I am powering it from my batteries which can be anywhere between 12.2v and 15.5v. The ammeter needs a voltage of between 9v and 12v.

    I need one to do away with the torch batteries that I am using at the moment. If I can't get this to work then I will go with your suggestion of a push button.
     

    Attached Files:

  14. Cirkit

    Cirkit

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    10
    Oct 28, 2015
    One of the reviews for that regulator mentions that the output voltage is slightly higher. I believe that regulator has a 1W output? Try connecting a 200 Ohm 1W resistor directly across the output of the regulator with nothing else connected and measuring the voltage. Is it closer to 12V? I've found that isolated DC-DC regulator modules have a higher regulation % tolerance compared to non-isolated (3 terminal) DC-DC regulators.
     
  15. Tha fios agaibh

    Tha fios agaibh

    2,129
    721
    Aug 11, 2014
    I can't explain why it's voltage output is high but i don't think it'd be a problem unless its goes above 15v.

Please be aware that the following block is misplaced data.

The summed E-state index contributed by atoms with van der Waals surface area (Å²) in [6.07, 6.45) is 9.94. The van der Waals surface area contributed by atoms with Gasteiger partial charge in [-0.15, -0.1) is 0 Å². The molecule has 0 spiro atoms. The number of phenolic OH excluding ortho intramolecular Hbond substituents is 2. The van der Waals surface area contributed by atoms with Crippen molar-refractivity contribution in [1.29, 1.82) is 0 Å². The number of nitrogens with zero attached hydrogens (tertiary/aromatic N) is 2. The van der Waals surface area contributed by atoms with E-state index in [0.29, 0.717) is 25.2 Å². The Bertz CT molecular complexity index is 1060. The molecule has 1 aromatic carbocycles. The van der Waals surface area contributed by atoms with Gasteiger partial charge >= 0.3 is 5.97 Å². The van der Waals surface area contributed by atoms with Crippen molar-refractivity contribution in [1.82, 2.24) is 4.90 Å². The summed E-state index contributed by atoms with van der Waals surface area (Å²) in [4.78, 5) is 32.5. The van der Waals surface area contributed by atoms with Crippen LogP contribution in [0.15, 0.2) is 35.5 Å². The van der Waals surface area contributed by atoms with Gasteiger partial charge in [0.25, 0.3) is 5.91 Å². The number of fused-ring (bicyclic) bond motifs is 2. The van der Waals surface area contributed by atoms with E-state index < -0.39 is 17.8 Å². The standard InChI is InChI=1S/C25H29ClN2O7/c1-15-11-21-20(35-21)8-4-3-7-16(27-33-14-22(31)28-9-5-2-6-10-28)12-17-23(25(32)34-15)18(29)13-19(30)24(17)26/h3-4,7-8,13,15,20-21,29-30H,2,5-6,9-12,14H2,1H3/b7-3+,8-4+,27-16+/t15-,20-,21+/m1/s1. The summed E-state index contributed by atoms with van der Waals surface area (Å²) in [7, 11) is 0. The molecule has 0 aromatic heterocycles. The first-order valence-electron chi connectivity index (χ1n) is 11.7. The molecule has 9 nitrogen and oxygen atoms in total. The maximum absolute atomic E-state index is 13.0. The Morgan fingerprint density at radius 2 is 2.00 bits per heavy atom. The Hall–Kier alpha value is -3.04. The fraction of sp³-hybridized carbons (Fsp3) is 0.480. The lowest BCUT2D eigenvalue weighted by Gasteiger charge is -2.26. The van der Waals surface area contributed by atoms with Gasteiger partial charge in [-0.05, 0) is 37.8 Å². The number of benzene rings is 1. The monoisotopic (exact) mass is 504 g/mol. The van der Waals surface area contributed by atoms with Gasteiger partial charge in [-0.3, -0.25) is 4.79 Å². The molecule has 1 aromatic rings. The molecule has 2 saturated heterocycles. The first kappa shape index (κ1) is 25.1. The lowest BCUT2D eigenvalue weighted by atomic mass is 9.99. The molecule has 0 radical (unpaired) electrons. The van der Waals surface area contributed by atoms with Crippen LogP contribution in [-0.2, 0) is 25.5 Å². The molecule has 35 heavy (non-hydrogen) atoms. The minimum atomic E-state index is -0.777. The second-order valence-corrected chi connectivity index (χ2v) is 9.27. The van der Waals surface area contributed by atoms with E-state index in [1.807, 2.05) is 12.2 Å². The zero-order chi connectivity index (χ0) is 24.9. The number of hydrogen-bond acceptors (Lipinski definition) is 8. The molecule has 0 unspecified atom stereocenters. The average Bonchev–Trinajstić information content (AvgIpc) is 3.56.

For automotive circuits, voltage is around 14.7 when charging system is operating.

    Are you sure about your 9-12v requirements?
     
  16. AnalogKid

    AnalogKid

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    Jun 10, 2015
    After 15 posts, the only information we have about the component being used is that it is black and has 4 legs. So do each of my dogs. Can you post links to the sellers page, a datasheet, etc?

    ak
     
    Tha fios agaibh likes this.
  17. Cirkit

    Cirkit

    132
    10
    Oct 28, 2015
    Searching other sites for similar specifications, looks like a VB1212S-1W which is a 12V 1W isolated DC-DC with 68% efficiency.